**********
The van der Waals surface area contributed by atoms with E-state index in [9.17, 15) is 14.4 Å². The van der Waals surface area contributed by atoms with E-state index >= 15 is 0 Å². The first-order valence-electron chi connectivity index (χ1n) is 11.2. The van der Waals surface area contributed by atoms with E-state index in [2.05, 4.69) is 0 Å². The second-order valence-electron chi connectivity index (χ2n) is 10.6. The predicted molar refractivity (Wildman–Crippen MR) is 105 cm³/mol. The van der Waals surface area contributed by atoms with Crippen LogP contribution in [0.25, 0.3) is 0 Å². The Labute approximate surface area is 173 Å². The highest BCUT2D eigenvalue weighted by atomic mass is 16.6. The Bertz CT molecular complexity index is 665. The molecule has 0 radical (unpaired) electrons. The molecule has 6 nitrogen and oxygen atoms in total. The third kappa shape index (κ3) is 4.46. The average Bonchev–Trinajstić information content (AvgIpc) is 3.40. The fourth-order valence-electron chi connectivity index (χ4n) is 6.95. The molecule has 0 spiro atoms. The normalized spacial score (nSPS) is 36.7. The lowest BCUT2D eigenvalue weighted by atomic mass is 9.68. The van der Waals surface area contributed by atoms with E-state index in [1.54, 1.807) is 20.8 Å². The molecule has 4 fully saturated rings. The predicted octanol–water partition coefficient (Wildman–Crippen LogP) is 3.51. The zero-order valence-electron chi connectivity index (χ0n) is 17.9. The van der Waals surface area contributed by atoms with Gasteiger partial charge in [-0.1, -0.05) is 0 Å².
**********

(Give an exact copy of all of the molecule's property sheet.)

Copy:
The van der Waals surface area contributed by atoms with E-state index in [9.17, 15) is 14.4 Å². The van der Waals surface area contributed by atoms with E-state index >= 15 is 0 Å². The first-order valence-electron chi connectivity index (χ1n) is 11.2. The van der Waals surface area contributed by atoms with E-state index in [2.05, 4.69) is 0 Å². The second-order valence-electron chi connectivity index (χ2n) is 10.6. The predicted molar refractivity (Wildman–Crippen MR) is 105 cm³/mol. The van der Waals surface area contributed by atoms with Crippen LogP contribution in [0.25, 0.3) is 0 Å². The Labute approximate surface area is 173 Å². The highest BCUT2D eigenvalue weighted by atomic mass is 16.6. The Bertz CT molecular complexity index is 665. The molecule has 0 radical (unpaired) electrons. The molecule has 6 nitrogen and oxygen atoms in total. The third kappa shape index (κ3) is 4.46. The average Bonchev–Trinajstić information content (AvgIpc) is 3.40. The fourth-order valence-electron chi connectivity index (χ4n) is 6.95. The molecule has 0 spiro atoms. The normalized spacial score (nSPS) is 36.7. The lowest BCUT2D eigenvalue weighted by atomic mass is 9.68. The van der Waals surface area contributed by atoms with E-state index in [1.54, 1.807) is 20.8 Å². The molecule has 4 fully saturated rings. The predicted octanol–water partition coefficient (Wildman–Crippen LogP) is 3.51. The zero-order valence-electron chi connectivity index (χ0n) is 17.9. The van der Waals surface area contributed by atoms with Gasteiger partial charge in [-0.1, -0.05) is 0 Å².